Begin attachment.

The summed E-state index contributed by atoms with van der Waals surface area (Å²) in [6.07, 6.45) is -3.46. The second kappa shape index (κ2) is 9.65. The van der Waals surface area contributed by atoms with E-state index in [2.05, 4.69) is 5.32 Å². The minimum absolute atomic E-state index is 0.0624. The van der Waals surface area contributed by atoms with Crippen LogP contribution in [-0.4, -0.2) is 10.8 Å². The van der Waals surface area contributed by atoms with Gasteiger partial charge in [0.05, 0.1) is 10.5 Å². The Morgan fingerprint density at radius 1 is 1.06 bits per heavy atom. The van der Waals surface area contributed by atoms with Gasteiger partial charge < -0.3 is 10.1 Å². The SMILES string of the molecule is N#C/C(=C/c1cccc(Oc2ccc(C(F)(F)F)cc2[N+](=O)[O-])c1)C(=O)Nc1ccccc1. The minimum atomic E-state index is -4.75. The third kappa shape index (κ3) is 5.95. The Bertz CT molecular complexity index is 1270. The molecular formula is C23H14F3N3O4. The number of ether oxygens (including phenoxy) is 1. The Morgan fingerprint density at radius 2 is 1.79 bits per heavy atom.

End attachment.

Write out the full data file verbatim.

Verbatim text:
The summed E-state index contributed by atoms with van der Waals surface area (Å²) in [6.07, 6.45) is -3.46. The second kappa shape index (κ2) is 9.65. The van der Waals surface area contributed by atoms with E-state index in [2.05, 4.69) is 5.32 Å². The minimum absolute atomic E-state index is 0.0624. The van der Waals surface area contributed by atoms with Crippen LogP contribution in [-0.4, -0.2) is 10.8 Å². The van der Waals surface area contributed by atoms with Gasteiger partial charge in [0.05, 0.1) is 10.5 Å². The Morgan fingerprint density at radius 1 is 1.06 bits per heavy atom. The van der Waals surface area contributed by atoms with Gasteiger partial charge < -0.3 is 10.1 Å². The SMILES string of the molecule is N#C/C(=C/c1cccc(Oc2ccc(C(F)(F)F)cc2[N+](=O)[O-])c1)C(=O)Nc1ccccc1. The minimum atomic E-state index is -4.75. The third kappa shape index (κ3) is 5.95. The Bertz CT molecular complexity index is 1270. The molecular formula is C23H14F3N3O4. The number of ether oxygens (including phenoxy) is 1. The Morgan fingerprint density at radius 2 is 1.79 bits per heavy atom.